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Celiac Disease – How and Why Is Diagnosis ImportantMay 11th, 2013 at Sat, 11th, 2013 at 9:55 pm by Lisa - Gluten Free Foodie
We are fast approaching our mid-month of
Celebrate Celiac Awareness Month for 31 Days in May.
There are 2 things that I want you to know more than anything.
Celiac Disease – How and Why Is Diagnosis Important
1- How Do I get Diagnosed of Celiac Disease?
As I mentioned in my previous posts, there are over 300 symptoms associated with Celiac Disease and may be overlooked as subtle or linked to other illnesses.
According to the University of Chicago Celiac Disease Center (UCCDC)
- Only 10% of people with Celiac Disease are diagnosed.
- Approximately 20% of the patients are older than 55 at the time that they are diagnosed even though it is harder to clearly link the symptoms to the disease.
- Celiac Disease affects 3 million Americans
- 97% are undiagnosed.
The UCCDC recommends that if you suspect that you have Celiac Disease, the first step is to get the antibody blood testing. Once you get the blood test results, you may need to have an endoscopic biopsy to further your diagnosis process. .
Please note, according to the Gluten Intolerance Group, you MUST NOT BE ON A GLTUEN FREE DIET prior to testing for Celiac Disease. Removing Gluten from your diet prior to testing may alter your testing results because your body will not be actively responding to the Gluten reaction in your system. The UCCDC also says that you will need to be consuming Gluten for several weeks prior to testing. The following tests may be used to help diagnose Celiac Disease.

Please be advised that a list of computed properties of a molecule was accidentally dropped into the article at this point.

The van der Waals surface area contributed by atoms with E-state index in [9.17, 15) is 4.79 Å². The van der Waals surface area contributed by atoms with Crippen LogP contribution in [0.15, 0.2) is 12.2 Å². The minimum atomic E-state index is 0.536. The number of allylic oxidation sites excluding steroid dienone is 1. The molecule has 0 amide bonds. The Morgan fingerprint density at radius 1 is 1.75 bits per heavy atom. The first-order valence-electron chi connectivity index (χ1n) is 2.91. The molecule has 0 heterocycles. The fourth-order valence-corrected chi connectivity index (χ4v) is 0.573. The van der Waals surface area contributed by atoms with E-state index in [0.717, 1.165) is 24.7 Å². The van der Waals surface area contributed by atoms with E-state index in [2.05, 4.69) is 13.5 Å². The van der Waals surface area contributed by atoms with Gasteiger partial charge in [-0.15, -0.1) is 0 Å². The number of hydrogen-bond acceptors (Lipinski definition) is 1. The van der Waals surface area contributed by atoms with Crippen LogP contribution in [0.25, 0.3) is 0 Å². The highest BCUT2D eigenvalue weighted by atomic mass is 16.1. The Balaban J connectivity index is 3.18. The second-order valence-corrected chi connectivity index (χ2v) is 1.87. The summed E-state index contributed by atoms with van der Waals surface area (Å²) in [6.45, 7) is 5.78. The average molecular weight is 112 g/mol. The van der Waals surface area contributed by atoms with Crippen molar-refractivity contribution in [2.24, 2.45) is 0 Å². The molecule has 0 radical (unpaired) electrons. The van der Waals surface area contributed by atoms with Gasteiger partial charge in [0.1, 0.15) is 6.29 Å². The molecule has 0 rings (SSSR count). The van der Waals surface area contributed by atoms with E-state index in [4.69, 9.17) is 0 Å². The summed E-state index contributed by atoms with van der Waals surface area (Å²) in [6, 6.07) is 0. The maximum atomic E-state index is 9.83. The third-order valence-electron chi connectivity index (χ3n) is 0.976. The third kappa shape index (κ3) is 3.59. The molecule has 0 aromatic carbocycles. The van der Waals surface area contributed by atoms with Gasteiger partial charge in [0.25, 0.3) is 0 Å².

**Please consult your physician for testing, diagnosis and further testing information.**
- Anti-tissue transglutaminase (tTG)
- Anti-endomysium (EMA)
- Anti-deamindated gliadin peptides (DGP)
Celiac Disease is a genetic disease which means that you need to have the genes in order to develop CD. The tests listed below can be done, to confirm that you have the genes.
2 – Why is getting a diagnosis of Celiac Disease so important?
Celiac Disease is an inherited disease, genetically we may or may not pass the disease on to our future family. Early diagnosing and proper testing is very important to you and your family’s health in the future. Once you know that you have Celiac Disease and you adhere to a strict lifelong Gluten Free diet you can avoid various complications due to malnutrition, cancer and additional health complications.
I hope that you find this post about Celiac Disease – How and Why Is Diagnosis Important helpful. Please share this with your family and friends because it is highly likely that they know someone that might need help with getting diagnosed.
I truly want you to live a happy and healthy life with your family and friends. Happy Mother’s Day to all the wonderful Mothers and motherly people out there that are taking care of all of us. Thank you!
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